One-off Kubernetes jobs

Kubernetes jobsSo far all examples I made for Docker in Swarm Mode or Kubernetes blog posts were built around some sort of a service: web server, message queue, message bus. After all, “service” is a main concept in Swarm Mode, and even the whole micro-service application thing has, well, a “service” in it. But what about one-off jobs: maintenance tasks, scheduled events, or anything else, that we need to run just sometimes, not as a service?

For instance, take unit tests. If tests suite execution takes 60 minutes, I could take 60 containers, distribute tests among them and throw the whole thing into a cluster. A valid use case and end result is definitely not a service.

Doing so in Swarm would be possible, but tricky. We’d still had to create a service and as a bare minimum we should tell it to not restart containers that finished. It’s much simpler with Kubernetes, though. Not only we can schedule execution of individual pods without a service, k8s also has Job and Cron Job workloads, that will make an execution and control over such pods much simpler. Let’s see how we can use these three.

Setup

To follow along you’ll need VirtualBox, minikube and kubectl. Access to Google Container Engine will also do. I covered local setup details before, so let’s skip that part and jump straight into the cluster.

Pods

Assume you need a task to run. For instance, for some strange reason you decided to find all prime numbers between 1 and 70 by using bash script and Kubernetes. Such things happen, you know. If this one-liner does the math (and it does, I checked):

Then we can use this Pod configuration to schedule the task in a cluster:

There’s nothing special in this pod except for that we explicitly tell it to stay shut down once it’s finished. Now we can deploy this pod with kubectl create -f pod.yml, watch it started and then start monitoring its STDOUT with kubectl logs -f primes, where the pod will echo its findings.

After it’s done, we still can see the pod with kubectl get pod, but this time we need to provide --show-all parameter to it. After all, the pod is no longer running.

However, such tasks execution approach lacks few important features. Firstly, what if the node this worker pod was running at suddenly shuts down? The pod dies as well, right? Wouldn’t it be cool if something rescheduled it elsewhere?

Moreover, finding prime number in bash is slow. We could’ve made it faster by splitting 1..70 range into, let’s say, three smaller ranges (1-30, 31-50, 51-70) and distributing them between multiple pods. But this means we need to create those pods manually. Not a big deal for three pods, but quite a problem for a hundred.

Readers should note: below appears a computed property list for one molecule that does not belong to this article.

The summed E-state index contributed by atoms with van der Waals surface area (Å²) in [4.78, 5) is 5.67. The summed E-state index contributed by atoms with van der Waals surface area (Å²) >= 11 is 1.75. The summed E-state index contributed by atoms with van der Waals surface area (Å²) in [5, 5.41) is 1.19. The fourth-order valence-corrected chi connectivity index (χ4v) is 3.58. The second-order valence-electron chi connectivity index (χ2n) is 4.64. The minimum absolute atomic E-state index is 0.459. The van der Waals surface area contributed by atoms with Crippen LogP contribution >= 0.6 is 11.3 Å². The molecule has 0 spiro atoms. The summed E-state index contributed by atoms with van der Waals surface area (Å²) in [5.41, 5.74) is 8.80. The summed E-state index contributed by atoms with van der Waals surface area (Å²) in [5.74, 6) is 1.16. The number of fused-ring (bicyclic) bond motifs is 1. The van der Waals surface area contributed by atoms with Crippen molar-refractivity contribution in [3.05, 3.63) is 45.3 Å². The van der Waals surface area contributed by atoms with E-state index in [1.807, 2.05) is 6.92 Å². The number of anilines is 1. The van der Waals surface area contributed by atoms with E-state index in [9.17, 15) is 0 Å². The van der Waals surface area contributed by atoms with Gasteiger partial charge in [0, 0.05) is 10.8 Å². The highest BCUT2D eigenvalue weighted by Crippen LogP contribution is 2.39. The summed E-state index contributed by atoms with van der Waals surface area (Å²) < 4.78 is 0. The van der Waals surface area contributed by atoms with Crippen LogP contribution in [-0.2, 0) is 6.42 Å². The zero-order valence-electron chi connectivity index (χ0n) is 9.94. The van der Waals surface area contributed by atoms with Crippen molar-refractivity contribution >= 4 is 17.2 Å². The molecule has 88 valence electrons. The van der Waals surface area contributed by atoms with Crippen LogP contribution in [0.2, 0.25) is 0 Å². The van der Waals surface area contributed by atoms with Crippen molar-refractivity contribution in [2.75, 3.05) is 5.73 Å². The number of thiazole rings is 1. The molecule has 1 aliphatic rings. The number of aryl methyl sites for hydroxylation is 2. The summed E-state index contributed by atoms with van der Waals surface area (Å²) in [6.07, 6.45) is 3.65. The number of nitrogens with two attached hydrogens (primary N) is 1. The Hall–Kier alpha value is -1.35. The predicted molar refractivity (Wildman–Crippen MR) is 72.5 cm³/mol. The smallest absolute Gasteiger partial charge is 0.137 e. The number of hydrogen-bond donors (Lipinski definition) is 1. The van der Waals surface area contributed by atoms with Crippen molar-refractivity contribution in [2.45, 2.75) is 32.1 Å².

On the other hand, there’re Job workloads.

Jobs

The Job is special kind of controller that creates and manages a set of pods that are going to do some finite work. Like Deployment, Job will recreate its Pods in case of a node failure. It also has parallelism property to specify how many pods should be doing the job and how many of them should succeed (completions) until the whole jobs becomes “finished”.

Here’s how simple it is to convert a Pod from previous example into a Job workload:

It’s basically a copy-paste excercise. However, the job will look much more interesting if we tell it to run up to 4 workers in parallel as long as it takes to get 8 successful completions:

Of cause, those 4 parallel pods will be doing the same thing – finding prime numbers, but in real life that could’ve been picking a task from MQ, database, or from anywhere else.

Now, create the job, give it some time and see what’s happening in pods area:

Yup, they are definitely doing something in parallel.

We also could’ve tried other parallelism and completions combinations. For example, skipping parallelism would cause 8 pods to run one after the other until we reach completions count. Alternatively, skipping completions would cause 4 parallel pods to be scheduled, but as soon as they’re done, the Job would be done as well.

Cron Jobs

Like Job starts worker pods, Cron Job starts a Job on schedule. The schedule uses crontab format, so if you ever created any cron job on Linux, you already know how to configure Cron Job in Kubernetes.

Let’s assume that calculating prime numbers became so important for our company, that we need to recalculate them once per minute. Absolutely no problem, I’ll just copy previous job configuration as jobTemplate for a Cron Job and set up a schedule:

We can create and monitor it the same way as we did so for regular jobs.

Absolutely no surprises.

Summary

So as you can see there’s not just a way to run one-off Kubernetes jobs, there’re actually three ways. For small ad-hoc tasks running them directly in pods should probably be enough. When a task can be parallelized and we care about giving a second chance to pods that failed for some reason, Job sounds like a reasonable choice make. Finally, if we’re talking about a task that should run on schedule, Cron Job is the way to go.

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